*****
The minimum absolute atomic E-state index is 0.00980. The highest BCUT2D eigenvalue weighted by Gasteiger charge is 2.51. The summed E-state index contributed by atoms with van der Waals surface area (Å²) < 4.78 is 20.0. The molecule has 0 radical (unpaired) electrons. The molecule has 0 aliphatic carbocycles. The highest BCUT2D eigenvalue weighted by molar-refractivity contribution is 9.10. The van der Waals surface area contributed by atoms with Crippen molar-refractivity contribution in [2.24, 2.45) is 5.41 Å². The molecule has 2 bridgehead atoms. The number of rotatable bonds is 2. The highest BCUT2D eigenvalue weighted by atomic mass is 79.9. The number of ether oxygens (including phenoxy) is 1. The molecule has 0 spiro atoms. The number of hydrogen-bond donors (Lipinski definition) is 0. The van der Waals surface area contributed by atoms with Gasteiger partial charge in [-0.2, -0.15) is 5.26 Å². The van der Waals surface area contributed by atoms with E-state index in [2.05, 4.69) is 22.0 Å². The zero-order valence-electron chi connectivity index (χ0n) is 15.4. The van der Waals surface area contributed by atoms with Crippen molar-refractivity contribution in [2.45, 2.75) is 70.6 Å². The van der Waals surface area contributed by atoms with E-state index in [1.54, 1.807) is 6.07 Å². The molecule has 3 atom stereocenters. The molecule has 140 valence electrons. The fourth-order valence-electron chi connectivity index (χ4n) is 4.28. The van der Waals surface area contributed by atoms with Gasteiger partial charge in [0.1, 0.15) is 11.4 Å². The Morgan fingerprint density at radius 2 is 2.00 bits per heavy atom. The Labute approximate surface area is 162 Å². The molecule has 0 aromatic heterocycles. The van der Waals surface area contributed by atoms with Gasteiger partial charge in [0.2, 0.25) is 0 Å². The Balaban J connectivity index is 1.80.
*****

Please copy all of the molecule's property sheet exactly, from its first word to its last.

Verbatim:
The minimum absolute atomic E-state index is 0.00980. The highest BCUT2D eigenvalue weighted by Gasteiger charge is 2.51. The summed E-state index contributed by atoms with van der Waals surface area (Å²) < 4.78 is 20.0. The molecule has 0 radical (unpaired) electrons. The molecule has 0 aliphatic carbocycles. The highest BCUT2D eigenvalue weighted by molar-refractivity contribution is 9.10. The van der Waals surface area contributed by atoms with Crippen molar-refractivity contribution in [2.24, 2.45) is 5.41 Å². The molecule has 2 bridgehead atoms. The number of rotatable bonds is 2. The highest BCUT2D eigenvalue weighted by atomic mass is 79.9. The number of ether oxygens (including phenoxy) is 1. The molecule has 0 spiro atoms. The number of hydrogen-bond donors (Lipinski definition) is 0. The van der Waals surface area contributed by atoms with Gasteiger partial charge in [-0.2, -0.15) is 5.26 Å². The van der Waals surface area contributed by atoms with E-state index in [2.05, 4.69) is 22.0 Å². The zero-order valence-electron chi connectivity index (χ0n) is 15.4. The van der Waals surface area contributed by atoms with Crippen molar-refractivity contribution in [2.45, 2.75) is 70.6 Å². The van der Waals surface area contributed by atoms with E-state index in [1.54, 1.807) is 6.07 Å². The molecule has 3 atom stereocenters. The molecule has 140 valence electrons. The fourth-order valence-electron chi connectivity index (χ4n) is 4.28. The van der Waals surface area contributed by atoms with Gasteiger partial charge in [0.1, 0.15) is 11.4 Å². The Morgan fingerprint density at radius 2 is 2.00 bits per heavy atom. The Labute approximate surface area is 162 Å². The molecule has 0 aromatic heterocycles. The van der Waals surface area contributed by atoms with Gasteiger partial charge in [0.2, 0.25) is 0 Å². The Balaban J connectivity index is 1.80.